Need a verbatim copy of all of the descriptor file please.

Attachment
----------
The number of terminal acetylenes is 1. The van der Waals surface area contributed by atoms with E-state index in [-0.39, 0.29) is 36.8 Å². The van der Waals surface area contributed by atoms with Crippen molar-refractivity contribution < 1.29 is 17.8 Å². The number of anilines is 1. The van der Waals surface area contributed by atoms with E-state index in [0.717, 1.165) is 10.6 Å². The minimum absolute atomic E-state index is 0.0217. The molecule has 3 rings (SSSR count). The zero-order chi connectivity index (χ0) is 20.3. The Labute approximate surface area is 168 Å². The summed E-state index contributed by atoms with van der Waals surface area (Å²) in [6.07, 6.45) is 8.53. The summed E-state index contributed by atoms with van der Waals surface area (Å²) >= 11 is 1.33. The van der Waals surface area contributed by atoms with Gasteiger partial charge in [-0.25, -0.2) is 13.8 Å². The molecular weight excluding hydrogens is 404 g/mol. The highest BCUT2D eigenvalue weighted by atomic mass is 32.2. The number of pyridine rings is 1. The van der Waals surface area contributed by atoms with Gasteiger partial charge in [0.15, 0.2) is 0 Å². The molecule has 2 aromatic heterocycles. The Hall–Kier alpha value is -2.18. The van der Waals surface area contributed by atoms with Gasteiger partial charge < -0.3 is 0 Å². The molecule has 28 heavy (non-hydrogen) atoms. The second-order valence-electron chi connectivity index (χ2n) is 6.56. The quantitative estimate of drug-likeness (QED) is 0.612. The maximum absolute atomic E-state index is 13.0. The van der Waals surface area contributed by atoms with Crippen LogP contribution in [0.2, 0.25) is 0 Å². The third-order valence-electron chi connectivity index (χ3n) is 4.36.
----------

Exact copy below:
The number of terminal acetylenes is 1. The van der Waals surface area contributed by atoms with E-state index in [-0.39, 0.29) is 36.8 Å². The van der Waals surface area contributed by atoms with Crippen molar-refractivity contribution < 1.29 is 17.8 Å². The number of anilines is 1. The van der Waals surface area contributed by atoms with E-state index in [0.717, 1.165) is 10.6 Å². The minimum absolute atomic E-state index is 0.0217. The molecule has 3 rings (SSSR count). The zero-order chi connectivity index (χ0) is 20.3. The Labute approximate surface area is 168 Å². The summed E-state index contributed by atoms with van der Waals surface area (Å²) in [6.07, 6.45) is 8.53. The summed E-state index contributed by atoms with van der Waals surface area (Å²) >= 11 is 1.33. The van der Waals surface area contributed by atoms with Gasteiger partial charge in [-0.25, -0.2) is 13.8 Å². The molecular weight excluding hydrogens is 404 g/mol. The highest BCUT2D eigenvalue weighted by atomic mass is 32.2. The number of pyridine rings is 1. The van der Waals surface area contributed by atoms with Gasteiger partial charge in [0.15, 0.2) is 0 Å². The molecule has 2 aromatic heterocycles. The Hall–Kier alpha value is -2.18. The van der Waals surface area contributed by atoms with Gasteiger partial charge < -0.3 is 0 Å². The molecule has 28 heavy (non-hydrogen) atoms. The second-order valence-electron chi connectivity index (χ2n) is 6.56. The quantitative estimate of drug-likeness (QED) is 0.612. The maximum absolute atomic E-state index is 13.0. The van der Waals surface area contributed by atoms with Crippen LogP contribution in [0.2, 0.25) is 0 Å². The third-order valence-electron chi connectivity index (χ3n) is 4.36.